I also think we need to put in some serious thought into creating conducive and balanced working conditions that encourage women to stay and grow in events, while essaying the multiple roles that they do. Finally, harassment continues to be rampant, but girls hesitate to come forward to report it, worrying about repercussions.


Women entering the events space should remember that they are a vital half of this industry. So, let’s make sure we use our influence to set a great example for our peers and the next generation to emulate. Hopefully one day soon, we should be able to leave chromosomal differences out of the conversation, and allow our body of work, our phenomenal skillsets to talk. Remember, anything is possible, as long as you’ve got focus, consistent hard work and enough nerve.


We have barely managed to scratch the surface at EEMA’s We Care. But the bigger achievement has been that the custodians of the events industry had the foresight to think about an initiative like We Care. Initiating a conversation about creating a gender-balanced and safe workplace for our workforce was initially met with suspicion, cynicism, ridicule. Regardless, we stay relentless in our efforts to educate and empower men and women about their rights and responsibilities. I look forward to the day when we don’t have to focus on the question of gender neutrality and can just focus on business challenges overall.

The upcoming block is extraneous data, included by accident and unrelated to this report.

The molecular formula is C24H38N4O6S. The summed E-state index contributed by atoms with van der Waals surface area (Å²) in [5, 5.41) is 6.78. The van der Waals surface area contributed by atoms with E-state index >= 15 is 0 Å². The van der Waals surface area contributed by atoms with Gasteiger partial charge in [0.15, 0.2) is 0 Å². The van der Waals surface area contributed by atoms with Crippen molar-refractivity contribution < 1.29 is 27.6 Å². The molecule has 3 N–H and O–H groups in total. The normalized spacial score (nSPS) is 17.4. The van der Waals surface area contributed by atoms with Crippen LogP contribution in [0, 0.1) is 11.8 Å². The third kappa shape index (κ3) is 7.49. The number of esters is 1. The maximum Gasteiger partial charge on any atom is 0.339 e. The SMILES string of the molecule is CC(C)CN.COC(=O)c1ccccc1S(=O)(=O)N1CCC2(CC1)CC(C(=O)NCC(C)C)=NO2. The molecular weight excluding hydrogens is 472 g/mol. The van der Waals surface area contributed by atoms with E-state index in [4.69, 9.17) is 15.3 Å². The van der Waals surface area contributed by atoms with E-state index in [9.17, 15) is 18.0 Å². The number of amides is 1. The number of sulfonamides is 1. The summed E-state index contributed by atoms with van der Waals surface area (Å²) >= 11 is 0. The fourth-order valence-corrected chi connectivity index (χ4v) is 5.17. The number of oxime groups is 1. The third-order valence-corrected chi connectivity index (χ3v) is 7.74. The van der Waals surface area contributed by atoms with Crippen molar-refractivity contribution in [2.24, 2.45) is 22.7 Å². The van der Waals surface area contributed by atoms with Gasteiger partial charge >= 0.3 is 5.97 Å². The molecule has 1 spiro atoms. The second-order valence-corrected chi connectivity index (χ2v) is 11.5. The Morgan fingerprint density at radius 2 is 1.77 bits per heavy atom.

In the post-pandemic scenario, while we are slowly inching our way to normalcy, and while that still looks like a blurry dream, we are honing our skills to deliver customized solutions to our clients to meet their objectives, create better virtual event experiences with quality content. We want to carry on our small legacy of excellent creative content from offline to online. Other than that, we are in talks with our clients to restart live events keeping the new norms in mind. You could say we are expanding our network and consolidating our teams.


Expansion, evolution, adaption - we are using every resource to ensure survival and growth. Other than what we are already doing, we are adding services that are extensions of our current business, learning skills to adapt to the transformation of live events to online, and exploring new business opportunities for the future. Talks are under way for collaborating and partnering on some exciting and innovative projects, be it content creation or state of the art immersive experiences, boutique wedding designs, meaningful IPs, etc.


The wishlist is unbelievably long! But from the more recent events, I would like to witness the oath-taking ceremony of Barack Obama as the 44th President of the United States. The entire vibe of one of the most watched events worldwide was of the beginning of a modern revolution of thought, of continuity and unity. Watching it still gives me goosebumps just as Obama’s refrain of ‘Yes, we can’ does. Being enveloped in that sense of belief and positivity - that is the true power of a live event.

We continue the EVENTFAQS #PowerWomen series of interviews in the run-up to International Women’s Day on March 8, talking to Poonam Lal, MD, Marketing Solutions and Chair-CSR, We Care initiatives for